226 Cherry Street
After the death of John Wright Jr., land that was part of the Wright Cherry Orchard was divided and sold. One of the former orchard plots was sold to Sarah Jane Bruner and her husband, Abraham. It was on that piece of land that Abraham built a two-and-a-half-story brick Italianate-style residence.
As demonstrated by the ability to construct his home, Abraham was familiar with wood construction and operated a lumber business. To protect assets from any potential financial turmoil involved with the company, the house title was in Sarah Jane’s name. After Sarah Jane passed away in 1892, the house was passed onto Sarah and Abraham’s children, who then sold the house to their father. Without any insurance, Abraham’s lumber business was destroyed by a fire in 1900, and this placed him into financial trouble. In a state of bankruptcy, Abraham passed away in 1908.
As an act of kindness, friends and family purchased the house and sold it back to Abraham’s son, Henry, for $1.00. Henry was the last of the Bruner family to live in the house and passed away in 1926.
The house was purchased in 1927 by the Osceola Tribe Number 11, Improved Order of Redmen. With origins tracing back to secret patriotic societies founded before the American Revolution, the Redmen promoted liberty and rebelled against the tyranny of English rule.
The group was believed to have actively participated in the Boston Tea Party of December 16, 1773. The Osceola Tribe Number 11 occupied the property from 1927-1941, during which time damages occurred to the house. A fire destroyed the upper floor along with significant items, including the gable rose window and the roof cornice brackets, which were a distinct ornamental feature of the house’s Italianate aesthetic.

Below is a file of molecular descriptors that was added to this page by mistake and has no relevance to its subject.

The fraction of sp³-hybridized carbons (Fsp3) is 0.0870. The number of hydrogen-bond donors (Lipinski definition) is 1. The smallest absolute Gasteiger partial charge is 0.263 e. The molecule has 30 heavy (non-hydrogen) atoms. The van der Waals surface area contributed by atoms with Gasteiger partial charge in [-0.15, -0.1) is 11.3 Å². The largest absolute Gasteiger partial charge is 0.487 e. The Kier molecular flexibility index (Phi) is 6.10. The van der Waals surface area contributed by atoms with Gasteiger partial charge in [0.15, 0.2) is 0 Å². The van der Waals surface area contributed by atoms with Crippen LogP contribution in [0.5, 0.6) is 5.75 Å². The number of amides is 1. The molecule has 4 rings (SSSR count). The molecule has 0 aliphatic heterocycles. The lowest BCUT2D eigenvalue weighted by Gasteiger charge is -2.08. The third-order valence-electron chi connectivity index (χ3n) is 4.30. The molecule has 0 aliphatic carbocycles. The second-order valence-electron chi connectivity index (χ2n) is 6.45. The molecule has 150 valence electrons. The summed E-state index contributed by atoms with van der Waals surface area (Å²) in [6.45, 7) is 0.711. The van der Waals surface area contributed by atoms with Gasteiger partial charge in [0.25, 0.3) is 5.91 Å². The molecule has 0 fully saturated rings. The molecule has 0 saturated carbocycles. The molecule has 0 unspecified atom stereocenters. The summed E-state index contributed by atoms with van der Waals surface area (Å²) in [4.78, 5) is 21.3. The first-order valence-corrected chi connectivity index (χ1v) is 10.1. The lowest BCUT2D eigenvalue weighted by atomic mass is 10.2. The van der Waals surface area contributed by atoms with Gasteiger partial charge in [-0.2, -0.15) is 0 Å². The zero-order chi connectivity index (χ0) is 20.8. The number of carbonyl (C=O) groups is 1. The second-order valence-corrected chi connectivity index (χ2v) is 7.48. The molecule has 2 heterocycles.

Elizabeth Twitmire purchased the house in 1941. She operated an antique store on the front-facing first and second floors while her husband’s dentistry practice occupied the rear portion of the second floor.
The building still boasts an elaborate display of exterior Italianate woodwork. Intricate bracket and cornice details surround the perimeter of the entry porch and columns. Two versions of pediments are above the front façade windows. The lower floor pediments are a straight triangular form, and the upper floor sediments have a soft curve. The windows on the first floor begin only inches off the floor and extending almost eight feet in height.
High-quality woodwork is continued within the interior of the home. Other notable interior features include a black walnut secretary bookcase, black marbleized slate fireplaces, and a rare double-faced “Russian” cookstove.
Columbia Architectural Tour
This was an edited excerpt from the Historic Preservation Trust’s 2019 Columbia Architectural Tour. Click here to purchase a hardcopy of the 76-page publication.